Traveler

With a little bit of creativity it is possible say a lot with just a little knowlegde. You just need the basics. If you have a solid understanding of these 10 concepts, you can survive on your own and figure out the rest as you go.

1. Greetings


For starters, you should know the standard hellos and goodbyes. All around the world, this is how conversations begin. And being able to greet someone in their language will at least make them more willing to put up with your improvisational sign language as you try to explain what you want to say.

  • Hello.

  • Good morning.

  • Good afternoon.

  • Good evening.

  • Good night.

  • Goodbye.

  • See you later.

  • Until next time.



2. Common courtesies


In addition to greetings, knowing the basic phrases of courtesy will reveal that you are a polite person, even as you point and grunt your way through the rest of your interaction.

  • Excuse me.

  • Please.

  • Thank you.

  • You're welcome.

  • No problem.

  • Nothing to it.

  • Enjoy your meal.

  • To your health.



3. Question words


Knowing question words makes you dangerous. At this point, you are capable of asking horrible, grammatically ridiculous questions, and still getting answers! Knowing greetings, courtesies, and questions, you can get help, ask directions, even buy things!

  • Who?

  • What?

  • When?

  • Where?

  • Why?

  • Whose?

  • How?

  • How much?



4. Necessities


With just the question words you can ask for things by name, but if you know the names of basic necessities, you can get exactly the help you need.

  • A restroom.

  • A hotel.

  • A bank.

  • Food.

  • The bus stop.

  • The metro.

  • The police.

  • The hospital.



5. Numbers


If you know numbers, you can haggle prices, find out conversion rates, write down a phone number or address, and find out how far away it is.

  • Basic numbers 1-100.

  • Names of currencies.

  • Distances. (one block, one stop, one mile, etc.)

  • Conversion rates



6. Directions


Knowing the words for directions will not only help you if you are lost, but it also makes it easier to figure out if an elevator is going up or down, if a door is an entrance or exit. You can use direction words to point out an item you want to buy, or to follow along with a tour guide.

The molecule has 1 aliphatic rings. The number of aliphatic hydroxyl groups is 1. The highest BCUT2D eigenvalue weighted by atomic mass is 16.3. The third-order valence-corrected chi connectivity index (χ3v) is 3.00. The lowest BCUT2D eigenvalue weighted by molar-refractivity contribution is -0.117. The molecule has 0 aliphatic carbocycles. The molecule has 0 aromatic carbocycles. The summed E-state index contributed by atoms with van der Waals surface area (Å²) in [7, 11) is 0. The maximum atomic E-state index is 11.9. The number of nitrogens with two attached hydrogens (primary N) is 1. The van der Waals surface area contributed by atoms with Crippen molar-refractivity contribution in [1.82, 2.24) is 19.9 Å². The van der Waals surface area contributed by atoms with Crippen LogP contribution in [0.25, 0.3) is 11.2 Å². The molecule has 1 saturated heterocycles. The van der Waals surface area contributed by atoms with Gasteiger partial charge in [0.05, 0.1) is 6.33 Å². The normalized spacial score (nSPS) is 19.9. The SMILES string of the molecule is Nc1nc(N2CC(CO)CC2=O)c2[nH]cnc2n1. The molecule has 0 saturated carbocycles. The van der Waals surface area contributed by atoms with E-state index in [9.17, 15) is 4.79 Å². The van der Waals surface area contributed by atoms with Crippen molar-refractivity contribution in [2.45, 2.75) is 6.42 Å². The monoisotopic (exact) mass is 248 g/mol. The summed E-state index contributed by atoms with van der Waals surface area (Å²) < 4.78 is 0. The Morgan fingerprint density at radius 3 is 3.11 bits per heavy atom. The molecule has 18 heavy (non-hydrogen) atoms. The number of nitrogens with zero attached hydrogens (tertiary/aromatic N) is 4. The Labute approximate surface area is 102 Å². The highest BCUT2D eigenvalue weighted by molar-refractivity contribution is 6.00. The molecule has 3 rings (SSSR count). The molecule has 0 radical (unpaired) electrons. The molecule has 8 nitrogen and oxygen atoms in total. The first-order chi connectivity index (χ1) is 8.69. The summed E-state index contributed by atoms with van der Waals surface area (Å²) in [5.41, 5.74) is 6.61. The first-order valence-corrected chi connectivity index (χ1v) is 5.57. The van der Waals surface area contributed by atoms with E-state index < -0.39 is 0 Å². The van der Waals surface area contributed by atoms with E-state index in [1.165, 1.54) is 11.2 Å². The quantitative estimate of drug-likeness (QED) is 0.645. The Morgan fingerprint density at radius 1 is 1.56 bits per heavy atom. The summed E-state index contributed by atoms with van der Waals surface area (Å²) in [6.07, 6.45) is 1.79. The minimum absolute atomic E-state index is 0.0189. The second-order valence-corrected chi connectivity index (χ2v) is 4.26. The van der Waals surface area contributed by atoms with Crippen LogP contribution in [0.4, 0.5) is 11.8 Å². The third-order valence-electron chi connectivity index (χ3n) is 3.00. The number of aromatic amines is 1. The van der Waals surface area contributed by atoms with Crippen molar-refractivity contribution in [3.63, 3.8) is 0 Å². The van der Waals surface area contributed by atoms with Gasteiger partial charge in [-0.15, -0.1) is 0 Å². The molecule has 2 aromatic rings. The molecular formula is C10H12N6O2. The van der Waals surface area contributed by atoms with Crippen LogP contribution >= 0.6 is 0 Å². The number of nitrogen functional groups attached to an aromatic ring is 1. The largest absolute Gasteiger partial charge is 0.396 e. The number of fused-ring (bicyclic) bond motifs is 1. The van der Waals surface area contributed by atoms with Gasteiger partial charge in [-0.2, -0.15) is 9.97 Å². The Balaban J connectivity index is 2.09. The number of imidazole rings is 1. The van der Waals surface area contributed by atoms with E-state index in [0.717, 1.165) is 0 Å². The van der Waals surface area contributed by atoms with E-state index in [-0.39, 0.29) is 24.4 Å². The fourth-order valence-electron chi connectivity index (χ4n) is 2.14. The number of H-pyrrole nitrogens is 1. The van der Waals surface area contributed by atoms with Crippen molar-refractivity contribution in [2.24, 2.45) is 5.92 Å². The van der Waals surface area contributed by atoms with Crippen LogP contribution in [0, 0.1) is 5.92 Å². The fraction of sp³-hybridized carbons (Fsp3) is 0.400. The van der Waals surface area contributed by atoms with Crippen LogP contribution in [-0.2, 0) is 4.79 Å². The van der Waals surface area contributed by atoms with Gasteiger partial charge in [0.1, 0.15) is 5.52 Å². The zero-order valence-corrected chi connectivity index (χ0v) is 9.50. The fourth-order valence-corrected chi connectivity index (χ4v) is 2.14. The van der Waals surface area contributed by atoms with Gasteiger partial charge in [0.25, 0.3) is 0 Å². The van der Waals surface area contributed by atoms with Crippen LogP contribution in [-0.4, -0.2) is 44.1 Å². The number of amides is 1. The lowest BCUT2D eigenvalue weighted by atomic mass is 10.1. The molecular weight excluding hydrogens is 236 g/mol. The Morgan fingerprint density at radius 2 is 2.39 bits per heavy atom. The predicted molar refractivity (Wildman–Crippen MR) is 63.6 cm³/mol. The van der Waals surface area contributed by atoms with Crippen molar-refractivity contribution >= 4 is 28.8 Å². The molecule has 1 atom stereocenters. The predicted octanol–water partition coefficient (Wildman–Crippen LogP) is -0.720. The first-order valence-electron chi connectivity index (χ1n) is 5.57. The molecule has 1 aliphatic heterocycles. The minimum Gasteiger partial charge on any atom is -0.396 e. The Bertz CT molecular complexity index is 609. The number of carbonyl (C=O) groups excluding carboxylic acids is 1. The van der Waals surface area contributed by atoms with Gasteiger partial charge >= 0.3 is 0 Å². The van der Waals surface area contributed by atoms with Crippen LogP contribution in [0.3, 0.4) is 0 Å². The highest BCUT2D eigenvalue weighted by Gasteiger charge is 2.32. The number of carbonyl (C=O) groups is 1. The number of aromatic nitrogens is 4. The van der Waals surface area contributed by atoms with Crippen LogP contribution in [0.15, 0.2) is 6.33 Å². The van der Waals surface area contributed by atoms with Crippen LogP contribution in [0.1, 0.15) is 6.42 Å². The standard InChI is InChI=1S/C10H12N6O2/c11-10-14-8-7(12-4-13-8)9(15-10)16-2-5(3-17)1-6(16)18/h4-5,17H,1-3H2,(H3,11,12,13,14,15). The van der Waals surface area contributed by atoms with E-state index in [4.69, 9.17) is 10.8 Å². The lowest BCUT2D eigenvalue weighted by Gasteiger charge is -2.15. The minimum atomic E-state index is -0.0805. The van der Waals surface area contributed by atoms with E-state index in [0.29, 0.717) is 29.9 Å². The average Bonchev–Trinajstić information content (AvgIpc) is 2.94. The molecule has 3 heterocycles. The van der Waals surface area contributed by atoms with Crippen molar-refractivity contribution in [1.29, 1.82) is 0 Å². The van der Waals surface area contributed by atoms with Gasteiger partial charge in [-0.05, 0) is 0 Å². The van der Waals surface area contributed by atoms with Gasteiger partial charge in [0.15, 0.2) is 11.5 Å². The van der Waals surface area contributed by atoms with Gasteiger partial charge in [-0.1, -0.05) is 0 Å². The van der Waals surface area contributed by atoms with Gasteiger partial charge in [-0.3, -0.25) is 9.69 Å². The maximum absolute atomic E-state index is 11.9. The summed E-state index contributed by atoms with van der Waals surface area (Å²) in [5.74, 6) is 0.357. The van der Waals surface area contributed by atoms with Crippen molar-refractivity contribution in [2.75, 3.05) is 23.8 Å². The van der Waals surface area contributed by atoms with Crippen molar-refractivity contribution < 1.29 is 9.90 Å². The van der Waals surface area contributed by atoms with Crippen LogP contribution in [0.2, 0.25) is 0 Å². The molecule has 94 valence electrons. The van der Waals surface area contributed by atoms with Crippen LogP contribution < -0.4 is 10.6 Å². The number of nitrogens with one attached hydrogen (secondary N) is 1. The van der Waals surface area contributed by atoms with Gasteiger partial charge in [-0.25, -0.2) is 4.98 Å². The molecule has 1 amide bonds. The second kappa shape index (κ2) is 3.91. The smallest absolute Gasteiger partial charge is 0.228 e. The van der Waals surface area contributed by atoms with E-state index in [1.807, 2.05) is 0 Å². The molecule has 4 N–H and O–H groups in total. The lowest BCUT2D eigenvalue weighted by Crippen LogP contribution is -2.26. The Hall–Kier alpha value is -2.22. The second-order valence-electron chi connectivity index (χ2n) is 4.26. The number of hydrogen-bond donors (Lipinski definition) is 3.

• North, south, east, west.

  • Up, above, down, below, left, right.

  • In, out, entry, exit.

  • Forward, front, straight, back, behind.

  • Here, there, near, far.

  • This, that.



7. Basic action verbs


Looking backward on this list, there is an incredible amount of things you can do in a foreign language without ever learning verbs. But with just the following handful of verbs you can not only say a whole lot more, but also refine the things you were saying before.

  • Walk, run, drive, fly.

  • Come, go, bring, take, get, put.

  • Can, should, want, need, have.

  • Eat, drink, sleep, read.

  • Watch, see, hear, listen, say, tell.

  • Is. (to be)



8. Comparatives


Once you're learning comparatives, you're becoming conversational. You can now engage in a basic exchange of opinions with someone.

  • Good, bad, better, worse.

  • Warm, cold.

  • Large, small.

  • High, low.

  • More, less.



9. Body parts.


Knowledge of body parts is good for following instructions like "keep your hands inside the bus", but it's absolutely necessary if you should get sick or be injured. You need to be able to tell a pharmacist or doctor what hurts.

  • Head, eyes, ears, nose, mouth.

  • Arms, hands, fingers.

  • Legs, feet, toes.

  • Back.

  • Stomach.

  • Pain, hurt.



10. Vital information


Last, but definitely not least, you need to know how to tell a waiter if you're allergic to peanuts, or how to tell a doctor if you're diabetic or taking a heart medication.

  • Allergies.

  • Medical conditions.

  • Prescriptions.



And that's it!


Most everything else can be described with awkward traveler's sign language - the pointing and drawing and grunting game of the world. The most important thing is to have a solid understanding of the basics. It is better to know less but know it 100% than to know a lot while being uncertain about it.

Rather than trying to get through n chapters in a lessong book, or marking off a deck of flashcards, you're much better off knowing you have no deficiencies in the vocabulary above. Be sure that you're using these words correctly, and that you're understanding them correctly when you hear them. Everything else will follow.

 

 

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